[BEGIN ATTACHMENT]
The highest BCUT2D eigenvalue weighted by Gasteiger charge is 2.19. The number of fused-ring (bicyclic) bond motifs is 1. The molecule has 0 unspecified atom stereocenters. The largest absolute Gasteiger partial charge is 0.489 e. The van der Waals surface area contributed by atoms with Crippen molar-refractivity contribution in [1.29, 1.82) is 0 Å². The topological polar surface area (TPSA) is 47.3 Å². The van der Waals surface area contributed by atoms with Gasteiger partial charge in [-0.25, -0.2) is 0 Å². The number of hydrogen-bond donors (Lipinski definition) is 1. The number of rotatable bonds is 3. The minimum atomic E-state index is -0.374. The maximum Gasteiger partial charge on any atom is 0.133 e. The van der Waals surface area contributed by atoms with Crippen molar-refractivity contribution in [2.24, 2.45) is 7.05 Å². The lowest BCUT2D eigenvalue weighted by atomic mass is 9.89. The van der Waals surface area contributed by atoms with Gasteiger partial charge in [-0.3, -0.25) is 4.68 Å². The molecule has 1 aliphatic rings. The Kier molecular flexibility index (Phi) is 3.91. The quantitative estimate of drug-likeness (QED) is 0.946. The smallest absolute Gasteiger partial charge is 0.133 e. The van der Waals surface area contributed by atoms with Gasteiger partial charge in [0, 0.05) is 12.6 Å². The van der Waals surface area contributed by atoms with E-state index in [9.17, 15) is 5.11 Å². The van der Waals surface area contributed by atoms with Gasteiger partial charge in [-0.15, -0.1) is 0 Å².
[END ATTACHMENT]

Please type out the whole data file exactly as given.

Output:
The highest BCUT2D eigenvalue weighted by Gasteiger charge is 2.19. The number of fused-ring (bicyclic) bond motifs is 1. The molecule has 0 unspecified atom stereocenters. The largest absolute Gasteiger partial charge is 0.489 e. The van der Waals surface area contributed by atoms with Crippen molar-refractivity contribution in [1.29, 1.82) is 0 Å². The topological polar surface area (TPSA) is 47.3 Å². The van der Waals surface area contributed by atoms with Gasteiger partial charge in [-0.25, -0.2) is 0 Å². The number of hydrogen-bond donors (Lipinski definition) is 1. The number of rotatable bonds is 3. The minimum atomic E-state index is -0.374. The maximum Gasteiger partial charge on any atom is 0.133 e. The van der Waals surface area contributed by atoms with Crippen molar-refractivity contribution in [2.24, 2.45) is 7.05 Å². The lowest BCUT2D eigenvalue weighted by atomic mass is 9.89. The van der Waals surface area contributed by atoms with Gasteiger partial charge in [-0.3, -0.25) is 4.68 Å². The molecule has 1 aliphatic rings. The Kier molecular flexibility index (Phi) is 3.91. The quantitative estimate of drug-likeness (QED) is 0.946. The smallest absolute Gasteiger partial charge is 0.133 e. The van der Waals surface area contributed by atoms with Gasteiger partial charge in [0, 0.05) is 12.6 Å². The van der Waals surface area contributed by atoms with E-state index in [9.17, 15) is 5.11 Å². The van der Waals surface area contributed by atoms with Gasteiger partial charge in [-0.15, -0.1) is 0 Å².